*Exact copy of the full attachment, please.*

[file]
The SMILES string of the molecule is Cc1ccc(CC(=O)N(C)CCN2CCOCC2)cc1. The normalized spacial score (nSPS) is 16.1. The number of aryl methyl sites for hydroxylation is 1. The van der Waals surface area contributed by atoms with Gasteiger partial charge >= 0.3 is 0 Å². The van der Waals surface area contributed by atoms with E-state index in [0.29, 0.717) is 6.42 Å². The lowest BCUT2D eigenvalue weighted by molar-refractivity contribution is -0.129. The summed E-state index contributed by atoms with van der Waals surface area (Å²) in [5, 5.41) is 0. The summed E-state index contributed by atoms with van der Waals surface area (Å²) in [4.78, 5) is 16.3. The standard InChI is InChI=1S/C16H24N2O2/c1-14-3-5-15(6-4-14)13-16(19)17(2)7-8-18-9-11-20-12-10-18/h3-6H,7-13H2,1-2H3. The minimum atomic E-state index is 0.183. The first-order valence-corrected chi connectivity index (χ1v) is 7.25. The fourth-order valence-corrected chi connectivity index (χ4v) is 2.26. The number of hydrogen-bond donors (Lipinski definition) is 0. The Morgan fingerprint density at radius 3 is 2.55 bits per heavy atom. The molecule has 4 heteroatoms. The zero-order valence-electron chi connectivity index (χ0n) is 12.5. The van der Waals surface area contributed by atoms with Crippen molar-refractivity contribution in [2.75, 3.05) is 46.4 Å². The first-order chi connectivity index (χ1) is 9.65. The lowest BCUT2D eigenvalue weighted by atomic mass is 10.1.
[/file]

The SMILES string of the molecule is Cc1ccc(CC(=O)N(C)CCN2CCOCC2)cc1. The normalized spacial score (nSPS) is 16.1. The number of aryl methyl sites for hydroxylation is 1. The van der Waals surface area contributed by atoms with Gasteiger partial charge >= 0.3 is 0 Å². The van der Waals surface area contributed by atoms with E-state index in [0.29, 0.717) is 6.42 Å². The lowest BCUT2D eigenvalue weighted by molar-refractivity contribution is -0.129. The summed E-state index contributed by atoms with van der Waals surface area (Å²) in [5, 5.41) is 0. The summed E-state index contributed by atoms with van der Waals surface area (Å²) in [4.78, 5) is 16.3. The standard InChI is InChI=1S/C16H24N2O2/c1-14-3-5-15(6-4-14)13-16(19)17(2)7-8-18-9-11-20-12-10-18/h3-6H,7-13H2,1-2H3. The minimum atomic E-state index is 0.183. The first-order valence-corrected chi connectivity index (χ1v) is 7.25. The fourth-order valence-corrected chi connectivity index (χ4v) is 2.26. The number of hydrogen-bond donors (Lipinski definition) is 0. The Morgan fingerprint density at radius 3 is 2.55 bits per heavy atom. The molecule has 4 heteroatoms. The zero-order valence-electron chi connectivity index (χ0n) is 12.5. The van der Waals surface area contributed by atoms with Crippen molar-refractivity contribution in [2.75, 3.05) is 46.4 Å². The first-order chi connectivity index (χ1) is 9.65. The lowest BCUT2D eigenvalue weighted by atomic mass is 10.1.